You can see him on any weekday, usually in a suit, but always wearing a tie, walking toward Old Main where he has taught for 40 years. His steps are still energetic and his smile is sincere. This is a man who loves what he's doing. However, Robert Dodge, Ph.D., recently has stated his intention to retire in four years. He will be 76 years old.
"I don't ever want to be perceived as the doddering old professor who doesn't even know where my classroom is," he explained. Yet Dodge does not foresee a day when he will stop teaching for good. "If I'm still in good physical shape and I have all my marbles, I would still love to teach a class here or there."
In the fall of 1970, Dodge began his remarkable journey as an educator at Washington & Jefferson College-the same year the College admitted its first class of women. Today, Dodge, much like female students, is an integral part of the W&J experience. His booming voice and unmistakable laugh coming from the second floor of Old Main are sounds that almost every W&J student from the last 40 years recognizes. As he enthusiastically sketches maps across the blackboard, Dodge still spouts historical facts so rapidly that students are known to bring back-up batteries for their recorders to his class.
"Primarily, I'm a lecturer and I think it's my strength," he said. "Some might think it's old fashioned, but I think lecturing has its place." Dodge also has his place at W&J-right next to fellow professor Thomas Mainwaring in an office they have shared for 21 years-and that's the way Dodge prefers it. "I am perfectly content here," he said. "We have an understanding, a system, and we respect each other."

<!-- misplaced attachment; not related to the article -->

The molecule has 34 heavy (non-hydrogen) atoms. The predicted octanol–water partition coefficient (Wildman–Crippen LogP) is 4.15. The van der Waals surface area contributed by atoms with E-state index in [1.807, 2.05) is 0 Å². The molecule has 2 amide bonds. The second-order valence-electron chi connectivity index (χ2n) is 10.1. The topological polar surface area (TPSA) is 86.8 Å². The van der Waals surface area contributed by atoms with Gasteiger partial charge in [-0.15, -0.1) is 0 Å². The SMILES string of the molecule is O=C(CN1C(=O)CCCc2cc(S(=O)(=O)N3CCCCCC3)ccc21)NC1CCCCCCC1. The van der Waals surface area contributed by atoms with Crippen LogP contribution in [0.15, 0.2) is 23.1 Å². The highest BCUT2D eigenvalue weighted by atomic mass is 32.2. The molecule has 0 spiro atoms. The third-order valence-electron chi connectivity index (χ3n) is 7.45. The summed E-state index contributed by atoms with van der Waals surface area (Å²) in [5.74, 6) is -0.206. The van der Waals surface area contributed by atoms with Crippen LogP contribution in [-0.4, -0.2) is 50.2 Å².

Mainwaring agrees, enjoying the lively conversation that fills their small, crowded space. "I can't imagine not sharing an office with him," he said. Mainwaring is not the only professor who appreciates Dodge's company. John Mark Scott '69, Ph.D., has been taking students to Russia on Intersession courses with Dodge since 1975. He remembers opening their hotel curtains during a 1977 trip and looking right at the Red Square, and listening to Dodge speak eloquently of the history that transpired there. "We should all be so gifted," Scott said of Dodge's ability to turn complex historical facts into interesting and meaningful stories.
That passion for teaching also impacted Joshua Andy '04, who changed his major from accounting to history after his first Intersession course with Dodge on the history of the United Nations. "As an educator, Dr. Dodge has no equal," he said. Although no student takes his class for an "easy A," he explains, "Many students will tell you that it's Dr. Dodge's passion for his subjects that makes you want to do well in his class." Andy now teaches history at Pennsylvania State University Behrend, following in his mentor's footsteps. "Above all, Dr. Dodge pushes you to achieve your best," he said.
Four years from now, when Dodge packs up half of his simple office on the first floor of Old Main, someone else will take his place on the faculty. He hopes it is someone who is dedicated to teaching. "I believe an educated person is someone whose curiosity and interest is outside that person's own experience," he said. "That is the basis for a good teacher." Yet, according to Scott, no one will be able to replace his legacy. "Bob Dodge," Scott adds, "is the very definition of W&J."